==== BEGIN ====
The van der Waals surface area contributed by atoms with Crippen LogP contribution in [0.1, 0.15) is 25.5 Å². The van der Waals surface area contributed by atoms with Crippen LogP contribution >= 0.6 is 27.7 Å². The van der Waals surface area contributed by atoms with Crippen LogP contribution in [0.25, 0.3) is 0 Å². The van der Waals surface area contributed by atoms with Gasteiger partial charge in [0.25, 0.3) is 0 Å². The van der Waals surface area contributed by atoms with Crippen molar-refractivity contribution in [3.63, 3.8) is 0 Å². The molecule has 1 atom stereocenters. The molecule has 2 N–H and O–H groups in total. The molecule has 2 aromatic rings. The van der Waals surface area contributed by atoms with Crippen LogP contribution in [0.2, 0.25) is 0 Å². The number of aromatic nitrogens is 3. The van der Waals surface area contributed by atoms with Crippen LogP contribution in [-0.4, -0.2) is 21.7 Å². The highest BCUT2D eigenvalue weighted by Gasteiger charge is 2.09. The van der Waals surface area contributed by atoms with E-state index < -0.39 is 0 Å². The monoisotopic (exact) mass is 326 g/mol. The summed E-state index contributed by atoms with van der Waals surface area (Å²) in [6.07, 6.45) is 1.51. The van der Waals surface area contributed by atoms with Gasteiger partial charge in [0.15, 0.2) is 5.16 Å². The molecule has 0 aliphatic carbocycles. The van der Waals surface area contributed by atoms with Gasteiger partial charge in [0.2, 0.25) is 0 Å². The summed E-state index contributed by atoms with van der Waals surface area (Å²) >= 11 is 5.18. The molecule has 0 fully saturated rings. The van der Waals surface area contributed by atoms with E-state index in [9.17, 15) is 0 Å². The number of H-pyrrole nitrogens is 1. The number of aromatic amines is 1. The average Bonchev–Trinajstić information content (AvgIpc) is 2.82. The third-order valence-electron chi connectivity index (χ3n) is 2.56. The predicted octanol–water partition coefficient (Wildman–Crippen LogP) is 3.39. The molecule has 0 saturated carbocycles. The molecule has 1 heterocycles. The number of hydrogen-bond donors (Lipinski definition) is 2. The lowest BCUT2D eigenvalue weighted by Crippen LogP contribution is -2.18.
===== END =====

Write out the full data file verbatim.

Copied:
The van der Waals surface area contributed by atoms with Crippen LogP contribution in [0.1, 0.15) is 25.5 Å². The van der Waals surface area contributed by atoms with Crippen LogP contribution >= 0.6 is 27.7 Å². The van der Waals surface area contributed by atoms with Crippen LogP contribution in [0.25, 0.3) is 0 Å². The van der Waals surface area contributed by atoms with Gasteiger partial charge in [0.25, 0.3) is 0 Å². The van der Waals surface area contributed by atoms with Crippen molar-refractivity contribution in [3.63, 3.8) is 0 Å². The molecule has 1 atom stereocenters. The molecule has 2 N–H and O–H groups in total. The molecule has 2 aromatic rings. The van der Waals surface area contributed by atoms with Crippen LogP contribution in [0.2, 0.25) is 0 Å². The number of aromatic nitrogens is 3. The van der Waals surface area contributed by atoms with Crippen LogP contribution in [-0.4, -0.2) is 21.7 Å². The highest BCUT2D eigenvalue weighted by Gasteiger charge is 2.09. The van der Waals surface area contributed by atoms with E-state index < -0.39 is 0 Å². The monoisotopic (exact) mass is 326 g/mol. The summed E-state index contributed by atoms with van der Waals surface area (Å²) in [6.07, 6.45) is 1.51. The van der Waals surface area contributed by atoms with Gasteiger partial charge in [0.15, 0.2) is 5.16 Å². The molecule has 0 aliphatic carbocycles. The van der Waals surface area contributed by atoms with Gasteiger partial charge in [0.2, 0.25) is 0 Å². The summed E-state index contributed by atoms with van der Waals surface area (Å²) >= 11 is 5.18. The molecule has 0 fully saturated rings. The van der Waals surface area contributed by atoms with E-state index in [9.17, 15) is 0 Å². The number of H-pyrrole nitrogens is 1. The number of aromatic amines is 1. The average Bonchev–Trinajstić information content (AvgIpc) is 2.82. The third-order valence-electron chi connectivity index (χ3n) is 2.56. The predicted octanol–water partition coefficient (Wildman–Crippen LogP) is 3.39. The molecule has 0 saturated carbocycles. The molecule has 1 heterocycles. The number of hydrogen-bond donors (Lipinski definition) is 2. The lowest BCUT2D eigenvalue weighted by Crippen LogP contribution is -2.18.